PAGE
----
New realities demand accountability with freedom
Law and divinity are closely related. Religious precepts are laws thought to be enacted by gods. Mahatma Gandhi believed in truth as both his god and his idea of justice rolled into one, writes Vipul Mudgal.india Updated: Oct 28, 2007 16:20 IST
Law and divinity are closely related. Religious precepts are laws thought to be enacted by gods. Mahatma Gandhi believed in truth as both his god and his idea of justice rolled into one.
Writer Prem Chand wonderfully sums up this tradition in a short story in which a humble villager transforms into a pious soul or a Panch Parmeshwar after being elected to a jury. The moral of the story justifies ordinary peoples’ extraordinary hopes from their judges.
Seen in this context, the nationwide outrage at allegations of corruption against former Chief Justice of India (CJI), Y K Sabharwal, makes perfect sense. Sabharwal has denied that his verdicts benefited builders who had business partnerships with his sons. Those cynical about the immense powers enjoyed by judges want the Panch Parmeshwar to face Agni Pariksha or baptism of fire, but there is no legal provision for this.
Focus on accountability
Top judges do not have to worry about wealth disproportionate to their known sources of income. The constitutional provision of impeachment is extremely complicated. It requires 100 Lok Sabha or 50 Rajya Sabha MPs to initiate the process that has to be completed with a majority vote in Parliament. No wonder, no judge has ever been impeached. Now a proposed in-house forum, National Judicial Council (NJC), is supposed to tackle charges of corruption, misconduct or sexual harassment against judges but it excludes serving or retired CJIs.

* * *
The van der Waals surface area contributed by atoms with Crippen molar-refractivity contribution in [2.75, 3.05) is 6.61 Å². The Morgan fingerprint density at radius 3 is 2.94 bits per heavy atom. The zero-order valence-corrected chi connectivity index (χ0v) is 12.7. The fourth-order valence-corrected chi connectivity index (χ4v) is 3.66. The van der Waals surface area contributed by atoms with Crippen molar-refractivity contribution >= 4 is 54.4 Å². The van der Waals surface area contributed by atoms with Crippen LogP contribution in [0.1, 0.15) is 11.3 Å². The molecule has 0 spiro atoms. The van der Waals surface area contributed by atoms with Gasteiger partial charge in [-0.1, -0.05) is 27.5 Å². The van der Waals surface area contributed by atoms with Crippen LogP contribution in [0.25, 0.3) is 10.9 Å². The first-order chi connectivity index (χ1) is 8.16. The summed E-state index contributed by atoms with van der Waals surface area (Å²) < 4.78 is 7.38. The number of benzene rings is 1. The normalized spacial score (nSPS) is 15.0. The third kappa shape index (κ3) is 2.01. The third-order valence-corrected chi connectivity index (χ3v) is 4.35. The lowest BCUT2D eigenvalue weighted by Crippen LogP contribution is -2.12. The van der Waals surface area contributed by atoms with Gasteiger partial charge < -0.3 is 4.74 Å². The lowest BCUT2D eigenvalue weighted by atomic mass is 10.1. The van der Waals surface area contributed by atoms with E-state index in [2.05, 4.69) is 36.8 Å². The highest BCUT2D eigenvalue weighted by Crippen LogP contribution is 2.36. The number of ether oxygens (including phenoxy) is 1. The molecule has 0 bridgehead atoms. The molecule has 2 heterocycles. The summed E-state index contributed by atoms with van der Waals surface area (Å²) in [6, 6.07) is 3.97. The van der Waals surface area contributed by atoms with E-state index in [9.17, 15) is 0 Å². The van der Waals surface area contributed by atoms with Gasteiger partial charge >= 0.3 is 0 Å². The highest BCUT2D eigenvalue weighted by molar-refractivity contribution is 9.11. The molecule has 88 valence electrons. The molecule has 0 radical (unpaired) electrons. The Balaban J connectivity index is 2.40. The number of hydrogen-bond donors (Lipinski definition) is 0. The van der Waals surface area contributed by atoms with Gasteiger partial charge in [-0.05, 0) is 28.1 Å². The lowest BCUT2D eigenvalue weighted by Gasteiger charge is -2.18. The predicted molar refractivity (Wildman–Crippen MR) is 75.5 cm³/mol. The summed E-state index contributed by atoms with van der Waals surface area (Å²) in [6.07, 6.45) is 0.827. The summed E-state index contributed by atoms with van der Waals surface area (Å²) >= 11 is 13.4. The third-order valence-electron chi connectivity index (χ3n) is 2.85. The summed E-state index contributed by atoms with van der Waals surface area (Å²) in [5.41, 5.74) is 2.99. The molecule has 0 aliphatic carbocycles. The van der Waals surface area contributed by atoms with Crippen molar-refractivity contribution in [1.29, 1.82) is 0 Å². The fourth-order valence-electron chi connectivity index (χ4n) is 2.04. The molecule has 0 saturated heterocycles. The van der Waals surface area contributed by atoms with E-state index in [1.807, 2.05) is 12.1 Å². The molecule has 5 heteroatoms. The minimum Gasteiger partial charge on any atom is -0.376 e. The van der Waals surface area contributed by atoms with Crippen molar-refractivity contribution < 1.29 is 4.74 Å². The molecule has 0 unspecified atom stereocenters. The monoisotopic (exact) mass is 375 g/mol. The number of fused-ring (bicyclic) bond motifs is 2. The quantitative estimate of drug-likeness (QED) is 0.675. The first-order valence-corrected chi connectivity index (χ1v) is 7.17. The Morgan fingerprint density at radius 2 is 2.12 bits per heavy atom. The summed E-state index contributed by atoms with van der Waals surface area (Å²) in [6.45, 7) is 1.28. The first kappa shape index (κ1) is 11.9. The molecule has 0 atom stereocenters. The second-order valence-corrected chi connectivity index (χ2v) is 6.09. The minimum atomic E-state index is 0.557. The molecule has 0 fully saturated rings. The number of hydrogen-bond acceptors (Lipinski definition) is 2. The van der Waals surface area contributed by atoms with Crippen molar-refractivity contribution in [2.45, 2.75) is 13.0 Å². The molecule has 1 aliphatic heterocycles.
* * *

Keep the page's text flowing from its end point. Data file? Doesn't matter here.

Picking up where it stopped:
The judges don’t have to come clean by declaring their assets, unlike legislators who are required to do so under the Election Commission norms. Many fear that a fraternal NJC could degenerate into a toothless departmental enquiry, known in government circles as most lenient of official probes. A parliamentary standing committee and many leading jurists, including former CJI, J S Verma, and former Attorney General Soli Sorabji have suggested inclusion of outsiders (i.e., from executive and legislature) in the council but the judges are opposing that. They are also resisting the citizens’ Right to Information to be applied to the NJC.
All is not lost
Not everyone in the judicial circles is opposed to accountability. Jurists K K Venugopal, Justice (retired) Rajendra Sachchar and several regional bar associations are campaigning for transparency in appointments and disciplinary mechanisms. Sensing the mood of the nation, the parliamentary standing committee has also recommended that the executive and legislature should have a say in judicial appointments.
In the last 60 years, the Indian judiciary has protected the citizens’ liberty and the rule of law against heavy odds. American scholars Marc Galanter and Jayanth K Krishnan say that the Indian judiciary’s defence of democracy and protection of human rights have gone largely unappreciated in a “very large, very poor, and very diverse society.”
The judiciary continues to be a keeper of the peoples’ will but it needs to adapt itself to the new realities of a rapidly changing India. From generating employment to creating infrastructure to setting up new businesses, legal reforms are critical for a resurgent economy. India needs to weed out antiquated laws, create a modern infrastructure, and build a system of judicial accountability without compromising the judges’ independence.